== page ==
Sri Lanka, in mourning after Sunday's suicide attacks, remained on tenterhooks yesterday as reports of more blasts unnerved residents and tourists in Colombo and a dusk-to-dawn curfew was imposed for the second night.
Casualties from the bombings on churches and luxury hotels rose to nearly 300 dead, including at least 37 foreigners, and several hundred injured.
What were initially mistaken for fresh attacks turned out to be "controlled explosions" by bomb disposal units. Local reports suggested a series of such explosions throughout the day. These included an improvised pipe bomb found close to Colombo's main airport yesterday and which was defused successfully by air force personnel.
While no group has claimed responsibility for the attacks, government spokesman Rajitha Senaratne said that suspicions pointed to the involvement of local Islamic extremist group National Thowheeth Jama'ath (NTJ).
Investigations are under way to determine whether the group had "international support", he added.
The government has confirmed that the attacks on three churches - in Negombo, Batticaloa and Colombo - as well as high-end hotels in the capital were carried out by a team of suicide bombers.
Countries including Singapore have issued travel advisories asking their citizens to defer non-essential travel to Sri Lanka or warning that terrorist groups could be plotting more attacks.
With foreign tourists scrambling to catch flights out of Sri Lanka, the island's tourism industry is bracing itself for a negative fallout from the deadly attacks.
Traffic was reported to be thin in an otherwise bustling Colombo after the first islandwide curfew was lifted during the day.
Social media and messaging services including Facebook and WhatsApp continued to be blocked.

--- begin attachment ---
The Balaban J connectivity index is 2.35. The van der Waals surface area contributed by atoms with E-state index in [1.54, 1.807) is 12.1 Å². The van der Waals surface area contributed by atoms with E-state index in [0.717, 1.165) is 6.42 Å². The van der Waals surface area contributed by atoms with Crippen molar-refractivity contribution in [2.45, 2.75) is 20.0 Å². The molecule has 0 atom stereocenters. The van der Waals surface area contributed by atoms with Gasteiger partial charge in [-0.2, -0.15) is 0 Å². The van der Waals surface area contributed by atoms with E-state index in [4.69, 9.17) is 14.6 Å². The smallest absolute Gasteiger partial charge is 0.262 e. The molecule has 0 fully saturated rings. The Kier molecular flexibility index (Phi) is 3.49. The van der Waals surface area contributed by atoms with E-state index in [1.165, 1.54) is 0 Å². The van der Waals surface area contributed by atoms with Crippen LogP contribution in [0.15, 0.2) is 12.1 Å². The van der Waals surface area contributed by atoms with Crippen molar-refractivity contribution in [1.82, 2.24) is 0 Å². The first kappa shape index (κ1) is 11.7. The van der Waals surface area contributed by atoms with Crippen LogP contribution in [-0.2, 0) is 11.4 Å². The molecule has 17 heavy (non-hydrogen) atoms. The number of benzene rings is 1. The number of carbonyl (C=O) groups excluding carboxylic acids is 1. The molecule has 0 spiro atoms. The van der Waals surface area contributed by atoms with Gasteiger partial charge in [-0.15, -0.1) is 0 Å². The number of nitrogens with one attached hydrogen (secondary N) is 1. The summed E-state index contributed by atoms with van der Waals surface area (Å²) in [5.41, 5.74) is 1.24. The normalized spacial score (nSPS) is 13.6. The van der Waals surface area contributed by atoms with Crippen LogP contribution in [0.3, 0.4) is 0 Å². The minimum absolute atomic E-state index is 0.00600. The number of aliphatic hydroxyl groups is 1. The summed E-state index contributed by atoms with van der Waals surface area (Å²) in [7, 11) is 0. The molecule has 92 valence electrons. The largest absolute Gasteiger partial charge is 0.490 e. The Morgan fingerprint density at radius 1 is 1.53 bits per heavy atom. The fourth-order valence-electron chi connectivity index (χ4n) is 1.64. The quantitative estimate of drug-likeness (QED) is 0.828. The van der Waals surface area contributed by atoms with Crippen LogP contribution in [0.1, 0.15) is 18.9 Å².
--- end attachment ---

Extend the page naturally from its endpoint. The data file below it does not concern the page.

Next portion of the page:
Sri Lanka has also enforced a state of emergency from midnight local time yesterday, enhancing the counter-terrorism powers of its forces. The decision was made during a meeting of the National Security Council chaired by President Maithripala Sirisena.
Sri Lankan police have arrested 24 people so far in connection with the devastating suicide bombings, the worst in the country since the end of the civil war in May 2009.
The island's Daily Mirror newspaper reported that one of the suicide bombers at Shangri-La Hotel has been identified as factory owner Insan Seelavan. Nine of his employees have been arrested.
Police also said the driver of a van that had carried explosives for the attacks at the three hotels has been arrested.
In an address late on Sunday, Prime Minister Ranil Wickremesinghe said that his country needs assistance from foreign security officials to "check foreign links of these groups".
He acknowledged that the authorities had received warnings but had not paid enough attention to them.
An Agence France-Presse report said Sri Lankan police chief Pujith Jayasundara had issued an intelligence alert on April 11, warning that the NTJ was planning suicide attacks targeting prominent churches as well as the Indian High Commission in Colombo.
The attacks have heightened fears of social as well as political instability in the Buddhist-dominated country. Hindus form the largest minority at around 12 per cent, followed by Muslims at less than 10 per cent. About 6 per cent of the population is Catholic.
Indications that intelligence reports suggesting impending attacks had been ignored are likely to worsen an ongoing feud between Mr Wickremesinghe and Mr Sirisena, who belong to different political parties.
Mr Sirisena has set up a three-member committee to probe the attacks and said in a statement that the government would seek foreign help to track overseas links to the attackers.
He also declared today to be a day of national mourning.